You better posts three posts consecutively.. and then you better get that fleshlight!

Joey Bahamas said...

You keep playing that game ain't nothing but a series of relationships...and the more people like you, the further you go...someone should've told John McCain that...cause, you know, he's no Miss


Darius T. Williams said...

LOL - Corey Keith is HILARIOIUS. I'm DEAD at his comment.

But you know WJ, you've got a great point. This is my 10th year working in Corporate America. I wish I'd known then what I know now. You have to play the game. It's so necessary. As a hiring manager I can say this, your resume and interviewing skills get you in the door. It's the matching of your integrity with your character that allows you to stay and get comforatble.

Anonymous said...

There has to be some substance there and the reality is you have to BOTH play the game and have the credentials especially in this economy. To have the doors opened for you, it never hurts to have contacts and those that can assist you in securing an opportunity. However, once you have seized the opportunity, your success in maintaining that opportunity is predicated on your own merit and performance (unless you are on the Supreme Court or some other other lifetime political appointment). Its an unfornuate reality.

Now the real question is whether this a general precept that applies to everyone or whether its a rule that's applicability is heightened because you're a person of color? If the discussion was framed in the social construct of race, I think I would have reached a slightly different conclusion. I believe non minorities can ascend the corporate ladder without merit and limited to no contacts...I wonder what your perspective is on this?


Mr. Jones said...

Blaq - I understand where you're coming from. Essentially, you have to know how is worth your effort and who isnt. There's this one girl who work's here who clearly has no interest in even being cordial. I give her a 'good morning' and keep it moving. She can't really do anything for me anyway cus she's not in a position of power, but who day she may be.

BPS - You go off for your essays. LOL.

I totally agree with you. I'd never waste my energy on people who may never be of any help in the future.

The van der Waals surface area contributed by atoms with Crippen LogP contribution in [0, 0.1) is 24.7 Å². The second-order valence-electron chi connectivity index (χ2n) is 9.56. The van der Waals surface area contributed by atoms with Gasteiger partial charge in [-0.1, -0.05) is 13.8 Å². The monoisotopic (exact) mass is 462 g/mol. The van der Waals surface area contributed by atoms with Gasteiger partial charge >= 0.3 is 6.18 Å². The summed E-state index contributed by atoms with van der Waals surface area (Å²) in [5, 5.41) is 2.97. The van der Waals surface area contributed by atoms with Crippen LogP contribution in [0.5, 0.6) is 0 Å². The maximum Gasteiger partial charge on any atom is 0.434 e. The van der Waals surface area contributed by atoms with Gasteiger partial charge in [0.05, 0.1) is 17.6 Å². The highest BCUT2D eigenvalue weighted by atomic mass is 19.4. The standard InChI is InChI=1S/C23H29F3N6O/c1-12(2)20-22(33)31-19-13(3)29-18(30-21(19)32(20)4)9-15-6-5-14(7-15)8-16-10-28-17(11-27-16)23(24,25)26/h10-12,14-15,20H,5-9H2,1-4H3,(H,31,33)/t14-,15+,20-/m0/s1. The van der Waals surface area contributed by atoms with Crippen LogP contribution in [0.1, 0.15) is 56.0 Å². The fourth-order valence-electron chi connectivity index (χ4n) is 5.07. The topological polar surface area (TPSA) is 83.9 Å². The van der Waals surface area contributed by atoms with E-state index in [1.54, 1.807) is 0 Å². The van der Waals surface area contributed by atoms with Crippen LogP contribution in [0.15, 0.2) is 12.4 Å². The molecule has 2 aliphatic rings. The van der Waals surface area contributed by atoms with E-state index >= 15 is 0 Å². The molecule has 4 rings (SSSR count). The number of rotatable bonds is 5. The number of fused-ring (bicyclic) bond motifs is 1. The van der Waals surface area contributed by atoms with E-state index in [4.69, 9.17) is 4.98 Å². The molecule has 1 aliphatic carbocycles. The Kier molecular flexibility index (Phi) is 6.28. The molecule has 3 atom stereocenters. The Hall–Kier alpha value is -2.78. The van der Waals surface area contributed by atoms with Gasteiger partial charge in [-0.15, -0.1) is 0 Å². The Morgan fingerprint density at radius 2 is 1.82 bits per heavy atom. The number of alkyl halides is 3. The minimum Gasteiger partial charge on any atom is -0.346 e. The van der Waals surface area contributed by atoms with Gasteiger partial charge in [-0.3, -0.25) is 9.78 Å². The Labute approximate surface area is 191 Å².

My experience, however, has been framed by the field in which I work. It's a VERY clique-ish industry. You never know who you may encounter in the future.

Corey - Yesssssssss!!!! LMAOOOOOO.

Joey - I'm so sick of McSame. He has the personality of an angry rock.

Darius - **rolls eyes** @ you for not even offering to take a look at my resume before I got this new job. Shame on you. LOLOLOL.

On a serious note...I'm with you. You get in the door, then you have to prove yourself as worthy.

Anonymous - You are soooooo right. If I wasn't clear in the initial post, let me make it clear: All style + no substance = a transparent mess. You absolutely need to be credentialed to make it although charm, wit, smarts and experience can get you pretty far.

Performing at a high level (or at least working hard to maintain the appearance of performing at a high level) is imperative otherwise...down goes the hatchet and it's off with your head.

In my experience, the rules apply to everyone regardless of race.
Although as a person of color I do feel I have to work harder at playing the game.

This thing is so multi-faceted it's ridiculous. LOL.

Thanks for the post. Good discussion here.

mp1 v.8.0 said...

I see you Herm Edwards!

La said...

That's kinda ridiculous.

I think people confuse having the sense to know that I can't curse in the office like I do at happy hour with changing my entire personality to fit my work place. One is common sense; the other is just extreme.

Realizing that there are politics everywhere and learning to use the nuaissances of them to your advantage don't make you a sell out. It makes you smart.

He'll realize that in a few years when he realizes that people care less about his degrees and how he looks on paper than the person they have actually had face time with and feel comfortable working with.

P.S. You have a tag on my blog.

bLaQ~n~MiLD said...

What does an angry rock look like? LMAO!!!!


thegayte-keeper said...

yeah I know all about the sad that the world works this way but it does so...

Mr. Jones said...

Blaq - Like John McSame.

yet another black guy said...

While i believe that sucking up is wrong, engaging in office chit-chat is a necessity. a better rapport with colleagues leads to better teamwork. as long as you honestly give some what of a damn about them, it's no big deal. and just what does your pompous little friend do?